For any Batman fan of a certain age, Terry McGinnis is as true a Dark Knight as the best of them—and the best has always been Bruce Wayne. This is in no small part thanks to Will Friedle’s dryly counterintuitive performance as a teenage superhero. In different hands, it could be as irreverent as Peter Parker, but Friedle acutely underplays the youthfulness, which brings out something darker and harder even even when he’s being “schway.” Yet the casting of Friedle in the star role of Batman Beyond had everything to do the actor’s other beloved millennial touchstone role… as the idiot savant Eric Matthews on Boy Meets World.
This was one of several amusing surprises at this past weekend’s San Diego Comic-Con where Batman Beyond marked its 20th anniversary. In addition to revealing that the animated sequel to Batman: The Animated Series would finally be getting a high-definition transfer to Blu-Ray later this year, the panel was full of anecdotes, including Friedle learning he needs to send the Bruce Timm household a nice bottle of wine.
“It was my wife,” says Bruce Timm, producer and co-creator of Batman Beyond. “My wife and I would watch TGIF. We liked the Sabrina show and Boy Meets World, and my wife said, ‘First of all that guy’s really good-looking.’ And I went, ‘Yeah, he’s pretty good-looking, I guess.’ And she says, ‘He’s got a really great voice.’ And a couple of weeks into it, we’re like, ‘Yeah, he really is a very good actor,’ and it just stuck in my head. When Batman Beyond came up to [needing] to cast the part, my wife mentioned him again. She’s like, ‘You know who would be any good?’”
Friedle then noted (after some faux-distress at Timm listing Sabrina before Boy Meets World) that “I seriously would not be sitting here if your wife wasn’t a fan of the show. That’s awesome.”
For his part, Friedle still seems genuinely thankful that Batman Beyond was his first voice acting role, which opened up a whole new career path for him. It also was a hell of a way to begin with folks like Timm and Kevin Conroy in the sound booth, the latter reprising his iconic performance as Bruce Wayne. In fact, Conroy and Friedle were almost always able to record together in the booth so as to bring pop to Bruce and Terry’s central relationship.
“I’m sitting next to Kevin Conroy and it’s like ‘okay, go,’” Friedle recalls of his first recording. “And at first, I had no idea what to do, sitting literally slouched in front of the microphone. And Kevin’s going, ‘Alright, roll your shoulders back.’ He mentored me in the voiceover world like Bruce Wayne.”
The series itself felt like an unusual stroke of luck and creative kismet, as a questionable corporate order imposed on Bruce Timm and company to produce a “teenage Batman” show—while they were still in the midst of producing The New Batman Adventures and Superman: The Animated Series—resulted in a subversive and creative gem that acted as perfect companion piece to Batman: The Animated Series, as opposed to a soulless reboot of it. (That came later.)
“Everyone’s kind of sitting there like deer in the headlights,” Timm says of when the idea was first suggested. “Uh is this happening? And I started riffing, like, ‘Well, if we don’t want to throw out all this continuity we’ve built into it, why don’t we set the show in the future, and maybe Bruce Wayne is too old to be Batman? He has to pass the torch on to a younger guy.’” With it literally greenlit in the same conversation, Timm and producer Glen Murakami used it as an opportunity to push boundaries even further than they had on Batman: The Animated Series in crafting a children’s show, as well as taking a sharp right turn away from that series’ already iconic imagery.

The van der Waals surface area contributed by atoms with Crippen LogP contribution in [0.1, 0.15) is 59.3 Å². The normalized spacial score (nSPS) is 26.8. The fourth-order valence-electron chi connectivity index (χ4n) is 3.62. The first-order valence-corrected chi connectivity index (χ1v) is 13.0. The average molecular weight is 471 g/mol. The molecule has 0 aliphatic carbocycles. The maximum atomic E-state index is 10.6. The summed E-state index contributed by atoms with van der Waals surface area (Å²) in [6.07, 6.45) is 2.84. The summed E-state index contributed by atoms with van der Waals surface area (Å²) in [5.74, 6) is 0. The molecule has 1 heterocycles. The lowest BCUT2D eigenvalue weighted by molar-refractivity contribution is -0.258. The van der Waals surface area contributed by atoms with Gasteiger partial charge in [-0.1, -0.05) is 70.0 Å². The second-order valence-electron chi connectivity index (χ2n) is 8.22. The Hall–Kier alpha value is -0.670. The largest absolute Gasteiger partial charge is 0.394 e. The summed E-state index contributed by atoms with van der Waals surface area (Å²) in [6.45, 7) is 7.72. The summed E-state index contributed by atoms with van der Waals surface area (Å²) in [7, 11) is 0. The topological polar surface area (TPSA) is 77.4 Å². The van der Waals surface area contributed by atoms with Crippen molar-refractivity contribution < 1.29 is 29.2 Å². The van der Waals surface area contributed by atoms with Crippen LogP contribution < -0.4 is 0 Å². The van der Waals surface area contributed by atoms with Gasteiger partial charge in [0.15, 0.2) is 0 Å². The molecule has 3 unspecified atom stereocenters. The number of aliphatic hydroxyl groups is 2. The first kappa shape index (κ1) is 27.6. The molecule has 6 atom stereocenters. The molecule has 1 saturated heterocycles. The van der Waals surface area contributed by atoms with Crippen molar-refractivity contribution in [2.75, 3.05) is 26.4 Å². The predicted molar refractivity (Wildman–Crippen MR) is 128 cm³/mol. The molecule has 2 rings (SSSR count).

“We were trying to [go against] what we were getting typecast for,” Murakami says. “Dark deco, film noir, and stuff like that. We were like, let’s show everybody what we can do. We can do this sort of more anime stuff, and we can do a different style of editing and a different style of music. We were just kind of getting branded as old-fashioned, probably because of Superman.”
Murakami then notes that Batman Beyond became, ironically, more serialized and about satirizing corporate greed at Wayne Enterprises, making it arguably more sophisticated than their earlier superhero shows despite having a teenage hero.
“Also there was often a level of violence too,” Timm says. “With that pilot, everyone was just like, ‘Whaaat?’”
Murakami adds, “We just took everything we were told to do and subverted it and made the show we wanted.”
This also amusingly led to a struggle in getting the industry on board with what the new series became.
Says Timm, “A lot of freelance writers pitched us stories that basically sounded like the old Batman: The Animated Series in the future. They didn’t really seem to embrace this is a whole new show. We needed to keep certain familiar elements, but at the same time, we wanted to say this show is really about the two characters, it’s not about one guy. So these guys are yammering at each other throughout the whole show, which we never had before on Batman: The Animated Series.”
The result is an animated series that not only proved to be a worthy successor to Batman: The Animated Series, but is 20 years later getting a sparkly new Blu-ray release, also announced at SDCC. As still the epilogue of the DC Animated Universe from the 1990s and 2000s, some would argue it remains the best “Batman ending” to date. Schway, indeed.